November 01, 2019 Trial Tactics

Defendant’s Excited Utterance

Stephen A. Saltzburg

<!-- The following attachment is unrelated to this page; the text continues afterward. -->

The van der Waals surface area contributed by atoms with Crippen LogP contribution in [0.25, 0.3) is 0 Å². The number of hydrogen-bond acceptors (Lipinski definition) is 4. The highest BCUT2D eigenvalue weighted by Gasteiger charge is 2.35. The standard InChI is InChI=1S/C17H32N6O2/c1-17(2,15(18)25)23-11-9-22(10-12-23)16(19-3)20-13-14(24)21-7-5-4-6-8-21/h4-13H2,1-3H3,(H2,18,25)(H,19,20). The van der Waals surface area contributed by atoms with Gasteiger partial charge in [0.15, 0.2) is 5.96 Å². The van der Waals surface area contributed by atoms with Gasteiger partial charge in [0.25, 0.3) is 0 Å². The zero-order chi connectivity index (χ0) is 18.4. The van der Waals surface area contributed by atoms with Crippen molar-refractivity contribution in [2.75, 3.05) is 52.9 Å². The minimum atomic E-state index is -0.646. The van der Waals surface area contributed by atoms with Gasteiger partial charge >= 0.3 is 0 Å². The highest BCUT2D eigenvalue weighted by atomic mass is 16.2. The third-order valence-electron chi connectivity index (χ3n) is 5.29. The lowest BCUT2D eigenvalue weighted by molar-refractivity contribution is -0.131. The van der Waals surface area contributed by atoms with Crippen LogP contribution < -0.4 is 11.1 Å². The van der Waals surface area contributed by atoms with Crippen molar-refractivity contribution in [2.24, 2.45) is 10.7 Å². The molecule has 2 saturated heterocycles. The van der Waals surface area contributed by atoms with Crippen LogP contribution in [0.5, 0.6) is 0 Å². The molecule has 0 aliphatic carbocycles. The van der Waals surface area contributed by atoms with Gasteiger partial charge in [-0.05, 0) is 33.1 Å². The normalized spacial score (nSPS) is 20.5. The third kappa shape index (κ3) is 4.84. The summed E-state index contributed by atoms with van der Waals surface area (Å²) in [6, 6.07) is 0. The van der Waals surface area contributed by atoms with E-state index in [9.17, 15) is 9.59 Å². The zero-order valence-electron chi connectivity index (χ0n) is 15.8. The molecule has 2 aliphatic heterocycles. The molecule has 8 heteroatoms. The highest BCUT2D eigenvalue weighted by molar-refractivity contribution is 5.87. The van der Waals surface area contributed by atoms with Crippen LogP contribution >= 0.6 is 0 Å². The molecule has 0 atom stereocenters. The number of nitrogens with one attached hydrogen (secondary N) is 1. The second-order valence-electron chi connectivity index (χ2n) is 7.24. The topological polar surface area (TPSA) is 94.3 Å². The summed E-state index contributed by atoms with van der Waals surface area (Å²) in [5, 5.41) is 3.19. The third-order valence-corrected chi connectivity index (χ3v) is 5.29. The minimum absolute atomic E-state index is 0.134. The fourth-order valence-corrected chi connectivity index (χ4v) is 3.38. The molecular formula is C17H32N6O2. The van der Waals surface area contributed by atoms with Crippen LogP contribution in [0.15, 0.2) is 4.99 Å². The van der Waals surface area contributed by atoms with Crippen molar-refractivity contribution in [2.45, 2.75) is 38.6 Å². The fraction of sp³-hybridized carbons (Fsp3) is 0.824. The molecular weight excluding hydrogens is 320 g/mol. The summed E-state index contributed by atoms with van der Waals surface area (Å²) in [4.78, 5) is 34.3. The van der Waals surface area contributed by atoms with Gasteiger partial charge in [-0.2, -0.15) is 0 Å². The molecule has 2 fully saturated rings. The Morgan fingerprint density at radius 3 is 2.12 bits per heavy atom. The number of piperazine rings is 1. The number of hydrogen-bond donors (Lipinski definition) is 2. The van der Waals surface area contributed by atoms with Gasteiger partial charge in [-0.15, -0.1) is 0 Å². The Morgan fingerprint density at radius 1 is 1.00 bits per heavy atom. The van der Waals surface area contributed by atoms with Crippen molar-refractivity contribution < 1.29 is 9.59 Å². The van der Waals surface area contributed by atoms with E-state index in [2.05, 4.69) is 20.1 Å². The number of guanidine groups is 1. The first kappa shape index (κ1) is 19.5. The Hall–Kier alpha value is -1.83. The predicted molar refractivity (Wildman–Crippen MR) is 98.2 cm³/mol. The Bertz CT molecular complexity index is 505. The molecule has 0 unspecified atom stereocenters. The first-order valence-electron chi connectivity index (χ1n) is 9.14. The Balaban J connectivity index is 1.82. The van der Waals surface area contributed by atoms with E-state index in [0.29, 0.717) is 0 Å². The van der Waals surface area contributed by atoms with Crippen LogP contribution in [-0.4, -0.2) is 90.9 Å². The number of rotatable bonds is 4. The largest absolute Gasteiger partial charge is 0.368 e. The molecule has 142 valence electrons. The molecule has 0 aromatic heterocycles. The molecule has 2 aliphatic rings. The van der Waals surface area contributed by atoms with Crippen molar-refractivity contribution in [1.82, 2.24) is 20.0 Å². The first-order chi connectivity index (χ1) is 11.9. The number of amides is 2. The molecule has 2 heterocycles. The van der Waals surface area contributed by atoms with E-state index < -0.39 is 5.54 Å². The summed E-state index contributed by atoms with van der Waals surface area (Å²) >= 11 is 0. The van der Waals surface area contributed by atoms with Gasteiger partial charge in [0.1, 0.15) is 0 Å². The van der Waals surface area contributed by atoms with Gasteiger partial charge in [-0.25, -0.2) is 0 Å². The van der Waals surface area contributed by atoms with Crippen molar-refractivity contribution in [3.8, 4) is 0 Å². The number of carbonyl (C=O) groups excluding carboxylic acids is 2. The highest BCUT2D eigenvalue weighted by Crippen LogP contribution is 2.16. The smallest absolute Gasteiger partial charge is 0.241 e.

Nothing is clearer in the law of evidence that a voluntary statement by a defendant is admissible against him or her as a “party opponent statement” or an “admission” as long as it is relevant to a charged offense regardless of whether the defendant had personal knowledge of the contents of the statement and what the motive was for making the statement. Rules like Federal Rules of Evidence 801(d)(2)(A) establish a one-way street for admissibility of the defendant’s statements: The prosecution may use them because the defendant is responsible for whatever he or she says, and the defendant may not use them because they are deemed self-serving hearsay for which the prosecution is not responsible.

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